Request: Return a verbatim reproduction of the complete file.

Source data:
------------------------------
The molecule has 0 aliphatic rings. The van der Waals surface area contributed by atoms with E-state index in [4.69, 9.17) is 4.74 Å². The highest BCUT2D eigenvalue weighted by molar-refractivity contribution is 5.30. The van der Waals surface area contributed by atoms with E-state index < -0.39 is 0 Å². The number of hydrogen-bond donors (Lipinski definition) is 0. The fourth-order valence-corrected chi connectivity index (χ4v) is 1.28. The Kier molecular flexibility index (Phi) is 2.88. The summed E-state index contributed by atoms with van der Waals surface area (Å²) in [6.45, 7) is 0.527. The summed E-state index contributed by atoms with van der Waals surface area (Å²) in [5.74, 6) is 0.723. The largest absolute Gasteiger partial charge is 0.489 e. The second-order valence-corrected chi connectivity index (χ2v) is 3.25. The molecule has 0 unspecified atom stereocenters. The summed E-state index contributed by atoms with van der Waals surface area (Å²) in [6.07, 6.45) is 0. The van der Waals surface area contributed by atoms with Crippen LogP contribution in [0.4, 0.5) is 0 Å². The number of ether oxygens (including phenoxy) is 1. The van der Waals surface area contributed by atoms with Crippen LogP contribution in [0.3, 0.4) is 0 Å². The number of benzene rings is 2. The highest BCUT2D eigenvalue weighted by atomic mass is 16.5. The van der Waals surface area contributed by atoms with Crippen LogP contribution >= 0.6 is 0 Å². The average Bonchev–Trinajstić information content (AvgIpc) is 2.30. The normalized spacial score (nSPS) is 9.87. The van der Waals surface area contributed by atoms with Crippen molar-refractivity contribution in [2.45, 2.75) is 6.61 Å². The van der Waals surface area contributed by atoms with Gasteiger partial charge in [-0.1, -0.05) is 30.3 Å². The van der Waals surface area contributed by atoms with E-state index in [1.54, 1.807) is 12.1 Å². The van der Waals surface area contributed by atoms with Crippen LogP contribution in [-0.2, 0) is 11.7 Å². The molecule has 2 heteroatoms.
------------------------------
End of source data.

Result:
The molecule has 0 aliphatic rings. The van der Waals surface area contributed by atoms with E-state index in [4.69, 9.17) is 4.74 Å². The highest BCUT2D eigenvalue weighted by molar-refractivity contribution is 5.30. The van der Waals surface area contributed by atoms with E-state index < -0.39 is 0 Å². The number of hydrogen-bond donors (Lipinski definition) is 0. The fourth-order valence-corrected chi connectivity index (χ4v) is 1.28. The Kier molecular flexibility index (Phi) is 2.88. The summed E-state index contributed by atoms with van der Waals surface area (Å²) in [6.45, 7) is 0.527. The summed E-state index contributed by atoms with van der Waals surface area (Å²) in [5.74, 6) is 0.723. The largest absolute Gasteiger partial charge is 0.489 e. The second-order valence-corrected chi connectivity index (χ2v) is 3.25. The molecule has 0 unspecified atom stereocenters. The summed E-state index contributed by atoms with van der Waals surface area (Å²) in [6.07, 6.45) is 0. The van der Waals surface area contributed by atoms with Crippen LogP contribution in [0.4, 0.5) is 0 Å². The number of ether oxygens (including phenoxy) is 1. The van der Waals surface area contributed by atoms with Crippen LogP contribution in [0.3, 0.4) is 0 Å². The number of benzene rings is 2. The highest BCUT2D eigenvalue weighted by atomic mass is 16.5. The van der Waals surface area contributed by atoms with Crippen LogP contribution >= 0.6 is 0 Å². The average Bonchev–Trinajstić information content (AvgIpc) is 2.30. The normalized spacial score (nSPS) is 9.87. The van der Waals surface area contributed by atoms with Crippen molar-refractivity contribution in [2.45, 2.75) is 6.61 Å². The van der Waals surface area contributed by atoms with Gasteiger partial charge in [-0.1, -0.05) is 30.3 Å². The van der Waals surface area contributed by atoms with E-state index in [1.54, 1.807) is 12.1 Å². The van der Waals surface area contributed by atoms with Crippen LogP contribution in [-0.2, 0) is 11.7 Å². The molecule has 2 heteroatoms.